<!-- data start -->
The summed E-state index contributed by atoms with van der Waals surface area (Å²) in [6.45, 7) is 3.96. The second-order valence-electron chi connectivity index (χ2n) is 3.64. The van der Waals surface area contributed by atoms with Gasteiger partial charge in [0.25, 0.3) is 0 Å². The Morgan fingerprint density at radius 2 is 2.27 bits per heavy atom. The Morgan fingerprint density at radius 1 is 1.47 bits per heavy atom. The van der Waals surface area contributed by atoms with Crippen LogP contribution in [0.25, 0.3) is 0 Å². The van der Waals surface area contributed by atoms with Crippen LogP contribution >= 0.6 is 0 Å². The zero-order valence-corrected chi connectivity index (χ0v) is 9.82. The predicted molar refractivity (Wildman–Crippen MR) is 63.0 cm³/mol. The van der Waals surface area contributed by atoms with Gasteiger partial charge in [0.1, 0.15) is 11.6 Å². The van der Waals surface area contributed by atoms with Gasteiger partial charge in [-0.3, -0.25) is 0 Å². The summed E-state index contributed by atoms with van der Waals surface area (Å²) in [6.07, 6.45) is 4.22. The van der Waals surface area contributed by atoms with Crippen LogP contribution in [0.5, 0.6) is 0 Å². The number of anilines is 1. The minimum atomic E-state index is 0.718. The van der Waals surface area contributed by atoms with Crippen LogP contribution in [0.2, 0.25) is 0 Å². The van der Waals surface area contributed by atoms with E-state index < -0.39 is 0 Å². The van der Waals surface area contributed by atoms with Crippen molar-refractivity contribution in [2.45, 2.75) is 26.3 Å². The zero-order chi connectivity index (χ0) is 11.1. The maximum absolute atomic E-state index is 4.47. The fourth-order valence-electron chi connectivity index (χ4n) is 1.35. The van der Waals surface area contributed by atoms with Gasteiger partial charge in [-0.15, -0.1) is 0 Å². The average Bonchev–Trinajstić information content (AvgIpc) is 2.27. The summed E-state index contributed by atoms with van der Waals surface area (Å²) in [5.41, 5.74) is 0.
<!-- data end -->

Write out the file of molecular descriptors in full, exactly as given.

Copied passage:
The summed E-state index contributed by atoms with van der Waals surface area (Å²) in [6.45, 7) is 3.96. The second-order valence-electron chi connectivity index (χ2n) is 3.64. The van der Waals surface area contributed by atoms with Gasteiger partial charge in [0.25, 0.3) is 0 Å². The Morgan fingerprint density at radius 2 is 2.27 bits per heavy atom. The Morgan fingerprint density at radius 1 is 1.47 bits per heavy atom. The van der Waals surface area contributed by atoms with Crippen LogP contribution in [0.25, 0.3) is 0 Å². The van der Waals surface area contributed by atoms with Crippen LogP contribution >= 0.6 is 0 Å². The zero-order valence-corrected chi connectivity index (χ0v) is 9.82. The predicted molar refractivity (Wildman–Crippen MR) is 63.0 cm³/mol. The van der Waals surface area contributed by atoms with Gasteiger partial charge in [0.1, 0.15) is 11.6 Å². The van der Waals surface area contributed by atoms with Gasteiger partial charge in [-0.3, -0.25) is 0 Å². The summed E-state index contributed by atoms with van der Waals surface area (Å²) in [6.07, 6.45) is 4.22. The van der Waals surface area contributed by atoms with Crippen LogP contribution in [0.5, 0.6) is 0 Å². The number of anilines is 1. The minimum atomic E-state index is 0.718. The van der Waals surface area contributed by atoms with Crippen LogP contribution in [0.2, 0.25) is 0 Å². The van der Waals surface area contributed by atoms with E-state index < -0.39 is 0 Å². The van der Waals surface area contributed by atoms with Crippen molar-refractivity contribution in [2.45, 2.75) is 26.3 Å². The zero-order chi connectivity index (χ0) is 11.1. The maximum absolute atomic E-state index is 4.47. The fourth-order valence-electron chi connectivity index (χ4n) is 1.35. The van der Waals surface area contributed by atoms with Gasteiger partial charge in [-0.15, -0.1) is 0 Å². The average Bonchev–Trinajstić information content (AvgIpc) is 2.27. The summed E-state index contributed by atoms with van der Waals surface area (Å²) in [5.41, 5.74) is 0.